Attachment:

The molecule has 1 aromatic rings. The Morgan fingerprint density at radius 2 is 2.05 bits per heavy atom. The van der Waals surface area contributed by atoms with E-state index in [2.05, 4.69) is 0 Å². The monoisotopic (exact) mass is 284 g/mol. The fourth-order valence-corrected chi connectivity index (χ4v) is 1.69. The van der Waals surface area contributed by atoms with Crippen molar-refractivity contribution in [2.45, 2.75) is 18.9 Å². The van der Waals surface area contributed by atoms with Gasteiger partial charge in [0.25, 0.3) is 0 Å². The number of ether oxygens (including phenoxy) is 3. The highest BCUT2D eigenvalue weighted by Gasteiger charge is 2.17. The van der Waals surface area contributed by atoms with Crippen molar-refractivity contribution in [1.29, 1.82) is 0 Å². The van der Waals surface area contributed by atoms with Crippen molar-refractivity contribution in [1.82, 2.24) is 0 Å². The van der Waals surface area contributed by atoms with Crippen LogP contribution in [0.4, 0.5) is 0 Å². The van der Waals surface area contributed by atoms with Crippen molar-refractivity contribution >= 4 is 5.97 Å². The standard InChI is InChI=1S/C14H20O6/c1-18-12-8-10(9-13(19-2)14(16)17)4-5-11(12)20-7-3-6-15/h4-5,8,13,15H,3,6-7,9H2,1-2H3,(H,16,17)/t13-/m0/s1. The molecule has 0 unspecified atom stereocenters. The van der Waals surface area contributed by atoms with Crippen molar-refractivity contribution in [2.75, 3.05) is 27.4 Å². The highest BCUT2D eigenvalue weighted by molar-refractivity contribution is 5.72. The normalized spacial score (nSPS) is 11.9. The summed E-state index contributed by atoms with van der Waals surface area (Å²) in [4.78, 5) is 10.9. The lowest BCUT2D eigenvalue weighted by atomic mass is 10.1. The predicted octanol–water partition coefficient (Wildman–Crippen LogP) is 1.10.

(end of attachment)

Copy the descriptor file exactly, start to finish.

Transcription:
The molecule has 1 aromatic rings. The Morgan fingerprint density at radius 2 is 2.05 bits per heavy atom. The van der Waals surface area contributed by atoms with E-state index in [2.05, 4.69) is 0 Å². The monoisotopic (exact) mass is 284 g/mol. The fourth-order valence-corrected chi connectivity index (χ4v) is 1.69. The van der Waals surface area contributed by atoms with Crippen molar-refractivity contribution in [2.45, 2.75) is 18.9 Å². The van der Waals surface area contributed by atoms with Gasteiger partial charge in [0.25, 0.3) is 0 Å². The number of ether oxygens (including phenoxy) is 3. The highest BCUT2D eigenvalue weighted by Gasteiger charge is 2.17. The van der Waals surface area contributed by atoms with Crippen molar-refractivity contribution in [1.29, 1.82) is 0 Å². The van der Waals surface area contributed by atoms with Crippen molar-refractivity contribution in [1.82, 2.24) is 0 Å². The van der Waals surface area contributed by atoms with Crippen LogP contribution in [0.4, 0.5) is 0 Å². The van der Waals surface area contributed by atoms with Crippen molar-refractivity contribution >= 4 is 5.97 Å². The standard InChI is InChI=1S/C14H20O6/c1-18-12-8-10(9-13(19-2)14(16)17)4-5-11(12)20-7-3-6-15/h4-5,8,13,15H,3,6-7,9H2,1-2H3,(H,16,17)/t13-/m0/s1. The molecule has 0 unspecified atom stereocenters. The van der Waals surface area contributed by atoms with Crippen molar-refractivity contribution in [2.75, 3.05) is 27.4 Å². The highest BCUT2D eigenvalue weighted by molar-refractivity contribution is 5.72. The normalized spacial score (nSPS) is 11.9. The summed E-state index contributed by atoms with van der Waals surface area (Å²) in [4.78, 5) is 10.9. The lowest BCUT2D eigenvalue weighted by atomic mass is 10.1. The predicted octanol–water partition coefficient (Wildman–Crippen LogP) is 1.10.